Things get even shakier with the resource and inventory management. As I alluded to before, resources such as iron, plutonium, and zinc need to be mined from both the planets and asteroid debris in space in order to keep all your equipment powered up. The problem here being that the amount of inventory space you are given to hold all these resources never feels like enough. It didn’t take me long to completely max out of storage capacity on both my ship and exo-suit, and once that happened, the game started to slide into a painful chore of constantly trying to shift things around so I could cram things I needed in without having to drop the important stuff I already had. While I actually quite enjoyed the sense of serenity and simple wonder of walking the surface of a planet, this feeling always came crashing down whenever the game obnoxiously reminded me that I was running low on something and that there was a bar that needed to be filled. This in turn causes No Man’s Sky to be at odds with itself as an experience. It’s both stressful and relaxing, but not enough of either to function well as a survival game or a simple exploration adventure game. The limited scope and repetitiveness of the gameplay, as well as the general inconsistent oscillating of player experience almost makes No Man’s Sky’s major gameplay elements feel like an afterthought, rather than something that was at the forefront of Hello Games’ priorities in designing No Man’s Sky. The resulting tedium and repetition they produce is actually far more off-putting than the idea of simply wandering around these planets unhindered by these frustrating and obnoxious staples of the endless stream of survival games that seem to be flooding the indie games market.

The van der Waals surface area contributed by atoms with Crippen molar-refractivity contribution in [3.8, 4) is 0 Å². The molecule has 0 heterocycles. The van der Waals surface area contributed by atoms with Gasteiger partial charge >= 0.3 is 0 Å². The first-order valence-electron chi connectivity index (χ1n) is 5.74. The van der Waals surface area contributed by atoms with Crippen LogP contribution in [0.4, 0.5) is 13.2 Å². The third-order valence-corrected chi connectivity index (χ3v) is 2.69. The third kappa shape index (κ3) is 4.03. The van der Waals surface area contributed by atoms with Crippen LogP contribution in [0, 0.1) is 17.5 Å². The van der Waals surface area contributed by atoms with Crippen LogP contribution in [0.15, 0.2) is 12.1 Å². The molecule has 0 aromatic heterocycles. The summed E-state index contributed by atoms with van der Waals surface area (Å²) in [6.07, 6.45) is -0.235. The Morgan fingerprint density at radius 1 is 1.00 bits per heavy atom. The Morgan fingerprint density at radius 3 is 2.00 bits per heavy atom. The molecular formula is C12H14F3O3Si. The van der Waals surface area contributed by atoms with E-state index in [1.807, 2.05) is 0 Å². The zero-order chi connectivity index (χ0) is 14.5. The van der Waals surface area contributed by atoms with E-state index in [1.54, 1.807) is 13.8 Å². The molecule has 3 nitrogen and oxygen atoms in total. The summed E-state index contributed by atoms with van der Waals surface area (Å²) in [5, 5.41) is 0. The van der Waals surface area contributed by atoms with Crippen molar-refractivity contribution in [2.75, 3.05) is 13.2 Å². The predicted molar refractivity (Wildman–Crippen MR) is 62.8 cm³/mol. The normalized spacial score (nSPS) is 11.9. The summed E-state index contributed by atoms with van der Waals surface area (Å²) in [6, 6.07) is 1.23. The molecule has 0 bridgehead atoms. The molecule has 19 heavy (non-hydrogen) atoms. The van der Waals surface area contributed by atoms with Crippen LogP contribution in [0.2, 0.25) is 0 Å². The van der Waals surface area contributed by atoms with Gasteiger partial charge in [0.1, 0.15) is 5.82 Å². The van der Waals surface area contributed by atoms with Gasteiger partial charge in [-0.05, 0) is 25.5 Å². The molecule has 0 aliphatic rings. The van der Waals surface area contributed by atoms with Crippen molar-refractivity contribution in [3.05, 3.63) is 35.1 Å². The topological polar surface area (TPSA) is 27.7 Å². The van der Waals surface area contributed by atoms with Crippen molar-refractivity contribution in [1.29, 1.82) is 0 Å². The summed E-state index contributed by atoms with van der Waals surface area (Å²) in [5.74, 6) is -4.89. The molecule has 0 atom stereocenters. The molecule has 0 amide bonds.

It should also be said that No Man’s Sky has a few performance issues as well. While it generally runs quite nicely on PS4 with limited to no load times, there were more than a few instances of jerkiness: the game locks up for a few seconds every time you trigger a waypoint to save, there’s some very noticeable texture pop-in more often than not, and there were at least a couple of examples I found of in-game assets glitching out. No Man’s Sky also crashed a number of times throughout my time with it. Three times to be exact – twice after two hours of play, and the last one during the game’s start-up sequence. For me, these were minor quibbles, but it bears mentioning here if only because it disappointed me a bit after being so initially impressed by the game’s ambitious technical achievements.

No Man’s Sky feels like a game whose reach has greatly exceeded its grasp. While it may be stunning visually and incredibly atmospheric, that particular charm only holds you for so long until the uninspired, repetitive nature of its gameplay becomes too grating to ignore. To be honest, my initial impressions of No Man’s Sky were that it was like a walking simulator on a triple-A budget. And if that were all it turned out to be, I probably would have enjoyed it much more than what it actually is: a walking simulator with frustrating and clichéd survival game elements crammed in simply for the sake of being there that ruin any long-term enjoyment of the game. It all adds up to make No Man’s Sky a disappointment; a beautiful, grand, ambitious disappointment to be sure, but still a disappointment.